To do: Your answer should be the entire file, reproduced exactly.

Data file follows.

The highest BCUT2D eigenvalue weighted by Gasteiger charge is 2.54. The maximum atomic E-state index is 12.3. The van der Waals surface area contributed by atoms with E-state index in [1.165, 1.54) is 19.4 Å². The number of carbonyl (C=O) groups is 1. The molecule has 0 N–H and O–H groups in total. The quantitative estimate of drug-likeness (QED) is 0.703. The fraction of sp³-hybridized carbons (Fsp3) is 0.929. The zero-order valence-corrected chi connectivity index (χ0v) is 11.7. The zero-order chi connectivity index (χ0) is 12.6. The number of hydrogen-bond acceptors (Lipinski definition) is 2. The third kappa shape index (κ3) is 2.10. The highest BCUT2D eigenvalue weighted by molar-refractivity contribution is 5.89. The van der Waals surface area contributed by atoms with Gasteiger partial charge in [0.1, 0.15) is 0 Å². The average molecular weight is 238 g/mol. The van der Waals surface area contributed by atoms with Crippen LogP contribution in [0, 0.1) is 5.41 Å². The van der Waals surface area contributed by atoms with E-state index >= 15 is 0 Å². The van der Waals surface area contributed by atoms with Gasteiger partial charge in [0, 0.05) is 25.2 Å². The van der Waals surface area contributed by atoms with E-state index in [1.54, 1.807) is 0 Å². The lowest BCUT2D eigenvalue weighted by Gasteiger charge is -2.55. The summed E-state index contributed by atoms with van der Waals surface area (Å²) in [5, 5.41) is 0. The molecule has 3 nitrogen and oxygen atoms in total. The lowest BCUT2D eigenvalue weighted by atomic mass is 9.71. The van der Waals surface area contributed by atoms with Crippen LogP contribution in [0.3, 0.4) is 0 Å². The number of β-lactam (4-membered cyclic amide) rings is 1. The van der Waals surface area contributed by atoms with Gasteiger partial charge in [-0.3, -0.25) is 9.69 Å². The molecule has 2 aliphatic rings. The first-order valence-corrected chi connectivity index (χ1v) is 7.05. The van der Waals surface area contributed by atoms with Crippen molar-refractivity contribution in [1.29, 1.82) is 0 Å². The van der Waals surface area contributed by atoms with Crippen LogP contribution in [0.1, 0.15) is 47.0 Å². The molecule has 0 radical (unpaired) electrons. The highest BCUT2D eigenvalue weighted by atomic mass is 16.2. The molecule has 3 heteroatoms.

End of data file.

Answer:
The highest BCUT2D eigenvalue weighted by Gasteiger charge is 2.54. The maximum atomic E-state index is 12.3. The van der Waals surface area contributed by atoms with E-state index in [1.165, 1.54) is 19.4 Å². The number of carbonyl (C=O) groups is 1. The molecule has 0 N–H and O–H groups in total. The quantitative estimate of drug-likeness (QED) is 0.703. The fraction of sp³-hybridized carbons (Fsp3) is 0.929. The zero-order valence-corrected chi connectivity index (χ0v) is 11.7. The zero-order chi connectivity index (χ0) is 12.6. The number of hydrogen-bond acceptors (Lipinski definition) is 2. The third kappa shape index (κ3) is 2.10. The highest BCUT2D eigenvalue weighted by molar-refractivity contribution is 5.89. The van der Waals surface area contributed by atoms with Gasteiger partial charge in [0.1, 0.15) is 0 Å². The average molecular weight is 238 g/mol. The van der Waals surface area contributed by atoms with Crippen LogP contribution in [0, 0.1) is 5.41 Å². The van der Waals surface area contributed by atoms with E-state index >= 15 is 0 Å². The van der Waals surface area contributed by atoms with Gasteiger partial charge in [0, 0.05) is 25.2 Å². The van der Waals surface area contributed by atoms with E-state index in [1.54, 1.807) is 0 Å². The lowest BCUT2D eigenvalue weighted by Gasteiger charge is -2.55. The summed E-state index contributed by atoms with van der Waals surface area (Å²) in [5, 5.41) is 0. The molecule has 3 nitrogen and oxygen atoms in total. The lowest BCUT2D eigenvalue weighted by atomic mass is 9.71. The van der Waals surface area contributed by atoms with Crippen LogP contribution in [0.3, 0.4) is 0 Å². The number of β-lactam (4-membered cyclic amide) rings is 1. The van der Waals surface area contributed by atoms with Gasteiger partial charge in [-0.3, -0.25) is 9.69 Å². The molecule has 2 aliphatic rings. The first-order valence-corrected chi connectivity index (χ1v) is 7.05. The van der Waals surface area contributed by atoms with Crippen molar-refractivity contribution in [1.29, 1.82) is 0 Å². The van der Waals surface area contributed by atoms with Crippen LogP contribution in [0.1, 0.15) is 47.0 Å². The molecule has 0 radical (unpaired) electrons. The highest BCUT2D eigenvalue weighted by atomic mass is 16.2. The molecule has 3 heteroatoms.